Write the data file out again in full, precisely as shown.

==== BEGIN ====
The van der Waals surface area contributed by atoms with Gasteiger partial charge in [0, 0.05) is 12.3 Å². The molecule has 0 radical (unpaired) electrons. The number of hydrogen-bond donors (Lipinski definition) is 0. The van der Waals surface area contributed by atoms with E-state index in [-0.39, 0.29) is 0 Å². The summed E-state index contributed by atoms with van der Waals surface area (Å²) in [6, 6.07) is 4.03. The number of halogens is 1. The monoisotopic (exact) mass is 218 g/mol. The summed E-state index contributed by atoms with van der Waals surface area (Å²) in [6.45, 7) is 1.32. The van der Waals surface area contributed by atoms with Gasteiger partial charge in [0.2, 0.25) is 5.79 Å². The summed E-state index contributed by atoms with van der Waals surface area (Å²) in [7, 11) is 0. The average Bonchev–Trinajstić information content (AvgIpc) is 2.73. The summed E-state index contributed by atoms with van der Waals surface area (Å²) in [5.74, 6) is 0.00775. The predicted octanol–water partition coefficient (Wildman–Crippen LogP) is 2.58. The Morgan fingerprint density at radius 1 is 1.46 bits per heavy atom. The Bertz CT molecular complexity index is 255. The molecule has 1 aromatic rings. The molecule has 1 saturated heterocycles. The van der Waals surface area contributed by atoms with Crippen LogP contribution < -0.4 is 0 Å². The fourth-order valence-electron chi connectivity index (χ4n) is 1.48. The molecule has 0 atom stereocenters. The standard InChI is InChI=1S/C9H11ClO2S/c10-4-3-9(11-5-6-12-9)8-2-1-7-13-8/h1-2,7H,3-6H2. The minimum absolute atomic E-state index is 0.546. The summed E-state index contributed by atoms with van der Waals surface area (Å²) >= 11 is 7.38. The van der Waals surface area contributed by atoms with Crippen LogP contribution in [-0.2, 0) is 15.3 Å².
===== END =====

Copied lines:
The van der Waals surface area contributed by atoms with Gasteiger partial charge in [0, 0.05) is 12.3 Å². The molecule has 0 radical (unpaired) electrons. The number of hydrogen-bond donors (Lipinski definition) is 0. The van der Waals surface area contributed by atoms with E-state index in [-0.39, 0.29) is 0 Å². The summed E-state index contributed by atoms with van der Waals surface area (Å²) in [6, 6.07) is 4.03. The number of halogens is 1. The monoisotopic (exact) mass is 218 g/mol. The summed E-state index contributed by atoms with van der Waals surface area (Å²) in [6.45, 7) is 1.32. The van der Waals surface area contributed by atoms with Gasteiger partial charge in [0.2, 0.25) is 5.79 Å². The summed E-state index contributed by atoms with van der Waals surface area (Å²) in [7, 11) is 0. The average Bonchev–Trinajstić information content (AvgIpc) is 2.73. The summed E-state index contributed by atoms with van der Waals surface area (Å²) in [5.74, 6) is 0.00775. The predicted octanol–water partition coefficient (Wildman–Crippen LogP) is 2.58. The Morgan fingerprint density at radius 1 is 1.46 bits per heavy atom. The Bertz CT molecular complexity index is 255. The molecule has 1 aromatic rings. The molecule has 1 saturated heterocycles. The van der Waals surface area contributed by atoms with Crippen LogP contribution < -0.4 is 0 Å². The fourth-order valence-electron chi connectivity index (χ4n) is 1.48. The molecule has 0 atom stereocenters. The standard InChI is InChI=1S/C9H11ClO2S/c10-4-3-9(11-5-6-12-9)8-2-1-7-13-8/h1-2,7H,3-6H2. The minimum absolute atomic E-state index is 0.546. The summed E-state index contributed by atoms with van der Waals surface area (Å²) >= 11 is 7.38. The van der Waals surface area contributed by atoms with Crippen LogP contribution in [-0.2, 0) is 15.3 Å².